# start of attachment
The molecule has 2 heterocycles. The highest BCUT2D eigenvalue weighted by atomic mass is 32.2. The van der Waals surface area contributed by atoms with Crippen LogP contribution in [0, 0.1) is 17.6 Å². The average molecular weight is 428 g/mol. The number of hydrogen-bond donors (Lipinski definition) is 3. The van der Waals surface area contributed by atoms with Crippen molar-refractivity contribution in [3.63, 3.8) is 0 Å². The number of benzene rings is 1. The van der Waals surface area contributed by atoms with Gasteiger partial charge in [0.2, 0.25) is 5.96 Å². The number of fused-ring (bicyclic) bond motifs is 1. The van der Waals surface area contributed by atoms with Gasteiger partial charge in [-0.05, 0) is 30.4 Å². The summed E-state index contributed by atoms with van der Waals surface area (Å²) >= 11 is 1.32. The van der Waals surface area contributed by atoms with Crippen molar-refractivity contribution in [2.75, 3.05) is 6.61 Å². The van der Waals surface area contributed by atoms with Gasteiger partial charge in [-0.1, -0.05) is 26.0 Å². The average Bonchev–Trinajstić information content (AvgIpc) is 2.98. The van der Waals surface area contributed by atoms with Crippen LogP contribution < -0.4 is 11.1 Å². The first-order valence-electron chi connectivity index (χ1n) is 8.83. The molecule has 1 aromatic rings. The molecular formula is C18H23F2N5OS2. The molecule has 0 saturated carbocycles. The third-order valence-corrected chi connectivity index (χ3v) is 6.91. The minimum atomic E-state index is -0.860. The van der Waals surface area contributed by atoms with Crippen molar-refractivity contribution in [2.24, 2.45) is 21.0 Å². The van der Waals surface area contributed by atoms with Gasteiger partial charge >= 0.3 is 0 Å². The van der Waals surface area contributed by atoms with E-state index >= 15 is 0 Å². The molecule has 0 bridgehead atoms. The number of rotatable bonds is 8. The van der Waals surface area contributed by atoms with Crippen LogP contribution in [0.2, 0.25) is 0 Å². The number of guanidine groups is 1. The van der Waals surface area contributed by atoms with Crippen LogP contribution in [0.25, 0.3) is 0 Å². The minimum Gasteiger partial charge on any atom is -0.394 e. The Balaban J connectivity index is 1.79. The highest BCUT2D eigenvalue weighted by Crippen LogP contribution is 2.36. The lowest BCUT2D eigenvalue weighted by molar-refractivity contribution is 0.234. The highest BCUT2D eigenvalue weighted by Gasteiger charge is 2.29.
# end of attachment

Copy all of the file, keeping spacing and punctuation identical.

The molecule has 2 heterocycles. The highest BCUT2D eigenvalue weighted by atomic mass is 32.2. The van der Waals surface area contributed by atoms with Crippen LogP contribution in [0, 0.1) is 17.6 Å². The average molecular weight is 428 g/mol. The number of hydrogen-bond donors (Lipinski definition) is 3. The van der Waals surface area contributed by atoms with Crippen molar-refractivity contribution in [3.63, 3.8) is 0 Å². The number of benzene rings is 1. The van der Waals surface area contributed by atoms with Gasteiger partial charge in [0.2, 0.25) is 5.96 Å². The number of fused-ring (bicyclic) bond motifs is 1. The van der Waals surface area contributed by atoms with Gasteiger partial charge in [-0.05, 0) is 30.4 Å². The summed E-state index contributed by atoms with van der Waals surface area (Å²) >= 11 is 1.32. The van der Waals surface area contributed by atoms with Crippen molar-refractivity contribution in [2.75, 3.05) is 6.61 Å². The van der Waals surface area contributed by atoms with Gasteiger partial charge in [-0.1, -0.05) is 26.0 Å². The average Bonchev–Trinajstić information content (AvgIpc) is 2.98. The van der Waals surface area contributed by atoms with Crippen LogP contribution < -0.4 is 11.1 Å². The first-order valence-electron chi connectivity index (χ1n) is 8.83. The molecule has 1 aromatic rings. The molecular formula is C18H23F2N5OS2. The molecule has 0 saturated carbocycles. The third-order valence-corrected chi connectivity index (χ3v) is 6.91. The minimum atomic E-state index is -0.860. The van der Waals surface area contributed by atoms with Crippen molar-refractivity contribution in [2.24, 2.45) is 21.0 Å². The van der Waals surface area contributed by atoms with Gasteiger partial charge >= 0.3 is 0 Å². The van der Waals surface area contributed by atoms with E-state index >= 15 is 0 Å². The molecule has 0 bridgehead atoms. The number of rotatable bonds is 8. The van der Waals surface area contributed by atoms with Crippen LogP contribution in [0.2, 0.25) is 0 Å². The number of guanidine groups is 1. The van der Waals surface area contributed by atoms with Crippen LogP contribution in [0.25, 0.3) is 0 Å². The minimum Gasteiger partial charge on any atom is -0.394 e. The Balaban J connectivity index is 1.79. The highest BCUT2D eigenvalue weighted by Crippen LogP contribution is 2.36. The lowest BCUT2D eigenvalue weighted by molar-refractivity contribution is 0.234. The highest BCUT2D eigenvalue weighted by Gasteiger charge is 2.29.